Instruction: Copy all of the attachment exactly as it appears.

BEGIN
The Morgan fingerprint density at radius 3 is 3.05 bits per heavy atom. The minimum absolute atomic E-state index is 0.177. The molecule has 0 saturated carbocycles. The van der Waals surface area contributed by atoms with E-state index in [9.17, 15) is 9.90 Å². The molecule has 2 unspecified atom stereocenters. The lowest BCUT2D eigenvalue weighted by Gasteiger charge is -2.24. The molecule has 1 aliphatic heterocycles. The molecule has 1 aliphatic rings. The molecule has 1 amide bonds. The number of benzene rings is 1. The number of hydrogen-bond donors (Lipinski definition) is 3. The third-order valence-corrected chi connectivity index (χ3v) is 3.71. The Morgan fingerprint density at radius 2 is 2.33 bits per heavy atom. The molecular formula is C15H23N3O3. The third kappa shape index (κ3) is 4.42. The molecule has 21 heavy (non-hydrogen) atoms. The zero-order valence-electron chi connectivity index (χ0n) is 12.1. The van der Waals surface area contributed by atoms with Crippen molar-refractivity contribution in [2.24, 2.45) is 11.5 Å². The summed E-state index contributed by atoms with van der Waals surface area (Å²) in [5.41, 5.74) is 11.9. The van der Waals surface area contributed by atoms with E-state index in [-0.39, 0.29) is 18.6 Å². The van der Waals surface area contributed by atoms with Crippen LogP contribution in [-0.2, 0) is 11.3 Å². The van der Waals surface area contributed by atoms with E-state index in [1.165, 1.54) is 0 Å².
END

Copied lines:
The Morgan fingerprint density at radius 3 is 3.05 bits per heavy atom. The minimum absolute atomic E-state index is 0.177. The molecule has 0 saturated carbocycles. The van der Waals surface area contributed by atoms with E-state index in [9.17, 15) is 9.90 Å². The molecule has 2 unspecified atom stereocenters. The lowest BCUT2D eigenvalue weighted by Gasteiger charge is -2.24. The molecule has 1 aliphatic heterocycles. The molecule has 1 aliphatic rings. The molecule has 1 amide bonds. The number of benzene rings is 1. The number of hydrogen-bond donors (Lipinski definition) is 3. The third-order valence-corrected chi connectivity index (χ3v) is 3.71. The Morgan fingerprint density at radius 2 is 2.33 bits per heavy atom. The molecular formula is C15H23N3O3. The third kappa shape index (κ3) is 4.42. The molecule has 21 heavy (non-hydrogen) atoms. The zero-order valence-electron chi connectivity index (χ0n) is 12.1. The van der Waals surface area contributed by atoms with Crippen molar-refractivity contribution in [2.24, 2.45) is 11.5 Å². The summed E-state index contributed by atoms with van der Waals surface area (Å²) in [5.41, 5.74) is 11.9. The van der Waals surface area contributed by atoms with E-state index in [-0.39, 0.29) is 18.6 Å². The van der Waals surface area contributed by atoms with Crippen LogP contribution in [-0.2, 0) is 11.3 Å². The van der Waals surface area contributed by atoms with E-state index in [1.165, 1.54) is 0 Å².